A. For digital production I am a firm believer that good design in relation to digital editing is essential in order to allow the digital production itself to do its work. The main point here is to not try and reinvent the wheel here. Design elements such as animation, animation styles, and layout, are already available in existing animation houses on a standard level which is sufficient for creating a good quality edit and that’s about it. They can be used to create nice looking edit work and it will be up to the artists to use them as they feel right and create good editing. For digital editing, as most of us would guess, the standard is to use the same type of tools as we would if we were in production of a conventional television show. For example, the editing software used for the editing in a standard TV show is in the range from VLC (a bit dated for modern standards) to Adobe CC’s Final Cut Pro (which might actually be the best for the production of an ongoing series), and I’ve personally checked the performance so far for all the current shows I’ve worked and it’s generally a better than average experience.
Q. Could you tell us some of the technical features you’ve enjoyed with Digital Editing on the Blu-ray?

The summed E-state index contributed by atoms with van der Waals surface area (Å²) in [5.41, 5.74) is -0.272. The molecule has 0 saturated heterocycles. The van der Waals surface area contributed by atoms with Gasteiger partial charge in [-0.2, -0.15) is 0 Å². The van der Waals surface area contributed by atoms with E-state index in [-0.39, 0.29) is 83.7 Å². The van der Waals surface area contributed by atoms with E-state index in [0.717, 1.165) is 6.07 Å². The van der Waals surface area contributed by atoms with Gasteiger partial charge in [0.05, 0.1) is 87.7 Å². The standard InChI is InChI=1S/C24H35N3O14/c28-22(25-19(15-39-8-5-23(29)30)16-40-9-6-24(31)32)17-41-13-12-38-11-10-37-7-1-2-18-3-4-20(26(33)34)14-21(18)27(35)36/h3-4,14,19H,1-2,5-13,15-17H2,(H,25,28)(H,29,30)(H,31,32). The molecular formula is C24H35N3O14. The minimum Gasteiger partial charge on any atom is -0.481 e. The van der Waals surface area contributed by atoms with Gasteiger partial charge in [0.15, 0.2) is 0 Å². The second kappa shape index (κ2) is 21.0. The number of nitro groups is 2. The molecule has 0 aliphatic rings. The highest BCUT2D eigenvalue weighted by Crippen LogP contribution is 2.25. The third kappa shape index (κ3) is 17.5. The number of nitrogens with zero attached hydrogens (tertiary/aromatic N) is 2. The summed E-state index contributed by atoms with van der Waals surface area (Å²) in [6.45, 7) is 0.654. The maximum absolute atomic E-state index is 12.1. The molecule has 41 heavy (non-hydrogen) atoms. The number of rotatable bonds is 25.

A. First, I loved the use of 1080p to create more vivid textures in the edit. I really liked the fact that I found that the color quality was pretty good, especially when contrasted with the color correction for the various effects I was working on, especially the “digital” ones. I also loved the use of the Blu-ray to help produce more natural lighting with better colors in the edit and in the highlights. For example, if you look at the “digital” highlight shots from the first pilot, in the middle of the episode you will see the digital highlight in red in the shot with the truck in front of the house; in contrast to the digital highlights that were captured in the blue sky. Again, it was nice that the color correction was also done very well for that scene, even if it looked a little too vivid for some fans. On one occasion the director of the show was working closely with the cinematographer and he brought the camera directly in frame to work with the same lights as the cinematographer was using at that point to achieve the same results as the lighting is very strong at the moment and so it needed to be softened somewhat, but I had no issues with that so far. The use of an HDR mode on
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